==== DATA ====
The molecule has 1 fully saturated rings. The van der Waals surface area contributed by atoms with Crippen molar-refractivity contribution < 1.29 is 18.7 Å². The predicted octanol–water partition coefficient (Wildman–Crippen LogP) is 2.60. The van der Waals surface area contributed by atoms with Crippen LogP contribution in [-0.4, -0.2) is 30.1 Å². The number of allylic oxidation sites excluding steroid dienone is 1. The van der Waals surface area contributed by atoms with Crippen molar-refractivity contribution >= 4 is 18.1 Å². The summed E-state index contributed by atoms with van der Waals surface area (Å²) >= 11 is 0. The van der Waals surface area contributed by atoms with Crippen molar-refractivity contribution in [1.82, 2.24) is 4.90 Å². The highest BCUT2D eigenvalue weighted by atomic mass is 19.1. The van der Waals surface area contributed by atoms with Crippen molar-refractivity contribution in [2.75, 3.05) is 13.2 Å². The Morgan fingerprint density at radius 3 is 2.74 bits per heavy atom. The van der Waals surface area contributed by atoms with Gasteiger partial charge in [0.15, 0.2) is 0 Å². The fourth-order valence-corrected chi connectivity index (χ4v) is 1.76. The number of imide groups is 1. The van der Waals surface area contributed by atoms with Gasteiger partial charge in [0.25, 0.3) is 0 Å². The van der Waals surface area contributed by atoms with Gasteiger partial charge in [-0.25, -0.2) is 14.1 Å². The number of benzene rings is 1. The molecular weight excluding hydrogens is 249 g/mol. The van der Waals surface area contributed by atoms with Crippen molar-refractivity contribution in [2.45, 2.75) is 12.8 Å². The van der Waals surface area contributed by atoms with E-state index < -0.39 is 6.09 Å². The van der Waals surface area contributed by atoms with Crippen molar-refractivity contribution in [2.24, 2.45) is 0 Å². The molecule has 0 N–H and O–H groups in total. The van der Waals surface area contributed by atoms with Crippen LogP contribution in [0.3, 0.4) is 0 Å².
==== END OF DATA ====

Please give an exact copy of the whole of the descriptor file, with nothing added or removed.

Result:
The molecule has 1 fully saturated rings. The van der Waals surface area contributed by atoms with Crippen molar-refractivity contribution < 1.29 is 18.7 Å². The predicted octanol–water partition coefficient (Wildman–Crippen LogP) is 2.60. The van der Waals surface area contributed by atoms with Crippen LogP contribution in [-0.4, -0.2) is 30.1 Å². The number of allylic oxidation sites excluding steroid dienone is 1. The van der Waals surface area contributed by atoms with Crippen molar-refractivity contribution >= 4 is 18.1 Å². The summed E-state index contributed by atoms with van der Waals surface area (Å²) >= 11 is 0. The van der Waals surface area contributed by atoms with Crippen molar-refractivity contribution in [1.82, 2.24) is 4.90 Å². The highest BCUT2D eigenvalue weighted by atomic mass is 19.1. The van der Waals surface area contributed by atoms with Crippen molar-refractivity contribution in [2.75, 3.05) is 13.2 Å². The Morgan fingerprint density at radius 3 is 2.74 bits per heavy atom. The van der Waals surface area contributed by atoms with Gasteiger partial charge in [0.15, 0.2) is 0 Å². The fourth-order valence-corrected chi connectivity index (χ4v) is 1.76. The number of imide groups is 1. The van der Waals surface area contributed by atoms with Gasteiger partial charge in [0.25, 0.3) is 0 Å². The van der Waals surface area contributed by atoms with Gasteiger partial charge in [-0.25, -0.2) is 14.1 Å². The number of benzene rings is 1. The molecular weight excluding hydrogens is 249 g/mol. The van der Waals surface area contributed by atoms with Crippen molar-refractivity contribution in [2.45, 2.75) is 12.8 Å². The van der Waals surface area contributed by atoms with E-state index < -0.39 is 6.09 Å². The van der Waals surface area contributed by atoms with Crippen molar-refractivity contribution in [2.24, 2.45) is 0 Å². The molecule has 0 N–H and O–H groups in total. The van der Waals surface area contributed by atoms with Crippen LogP contribution in [0.3, 0.4) is 0 Å².